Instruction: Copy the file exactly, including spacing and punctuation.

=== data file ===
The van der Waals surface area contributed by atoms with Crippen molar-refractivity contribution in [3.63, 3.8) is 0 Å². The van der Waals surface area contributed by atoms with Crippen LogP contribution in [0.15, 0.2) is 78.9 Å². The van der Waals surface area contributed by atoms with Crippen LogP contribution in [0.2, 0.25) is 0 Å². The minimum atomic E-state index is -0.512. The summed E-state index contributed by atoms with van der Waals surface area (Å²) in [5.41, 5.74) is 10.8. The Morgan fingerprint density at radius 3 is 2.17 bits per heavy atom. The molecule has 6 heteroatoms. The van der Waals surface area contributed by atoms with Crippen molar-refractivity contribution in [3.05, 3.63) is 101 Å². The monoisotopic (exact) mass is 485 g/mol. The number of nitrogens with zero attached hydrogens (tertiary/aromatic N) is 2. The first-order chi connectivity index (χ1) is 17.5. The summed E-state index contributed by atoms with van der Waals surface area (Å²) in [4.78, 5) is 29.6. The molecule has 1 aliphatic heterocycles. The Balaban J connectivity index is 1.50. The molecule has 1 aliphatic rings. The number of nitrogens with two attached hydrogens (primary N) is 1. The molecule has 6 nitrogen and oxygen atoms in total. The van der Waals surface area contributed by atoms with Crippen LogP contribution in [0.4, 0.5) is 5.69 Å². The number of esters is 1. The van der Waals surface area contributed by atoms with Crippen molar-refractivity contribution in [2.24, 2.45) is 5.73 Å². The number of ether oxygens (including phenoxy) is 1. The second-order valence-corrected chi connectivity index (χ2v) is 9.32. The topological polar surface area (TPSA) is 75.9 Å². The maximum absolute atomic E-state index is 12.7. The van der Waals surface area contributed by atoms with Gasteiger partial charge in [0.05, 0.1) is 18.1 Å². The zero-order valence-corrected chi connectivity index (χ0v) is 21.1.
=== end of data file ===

The van der Waals surface area contributed by atoms with Crippen molar-refractivity contribution in [3.63, 3.8) is 0 Å². The van der Waals surface area contributed by atoms with Crippen LogP contribution in [0.15, 0.2) is 78.9 Å². The van der Waals surface area contributed by atoms with Crippen LogP contribution in [0.2, 0.25) is 0 Å². The minimum atomic E-state index is -0.512. The summed E-state index contributed by atoms with van der Waals surface area (Å²) in [5.41, 5.74) is 10.8. The Morgan fingerprint density at radius 3 is 2.17 bits per heavy atom. The molecule has 6 heteroatoms. The van der Waals surface area contributed by atoms with Crippen molar-refractivity contribution in [3.05, 3.63) is 101 Å². The monoisotopic (exact) mass is 485 g/mol. The number of nitrogens with zero attached hydrogens (tertiary/aromatic N) is 2. The first-order chi connectivity index (χ1) is 17.5. The summed E-state index contributed by atoms with van der Waals surface area (Å²) in [4.78, 5) is 29.6. The molecule has 1 aliphatic heterocycles. The Balaban J connectivity index is 1.50. The molecule has 1 aliphatic rings. The number of nitrogens with two attached hydrogens (primary N) is 1. The molecule has 6 nitrogen and oxygen atoms in total. The van der Waals surface area contributed by atoms with Crippen LogP contribution in [0.4, 0.5) is 5.69 Å². The number of esters is 1. The van der Waals surface area contributed by atoms with Crippen molar-refractivity contribution in [2.24, 2.45) is 5.73 Å². The number of ether oxygens (including phenoxy) is 1. The second-order valence-corrected chi connectivity index (χ2v) is 9.32. The topological polar surface area (TPSA) is 75.9 Å². The maximum absolute atomic E-state index is 12.7. The van der Waals surface area contributed by atoms with Gasteiger partial charge in [0.05, 0.1) is 18.1 Å². The zero-order valence-corrected chi connectivity index (χ0v) is 21.1.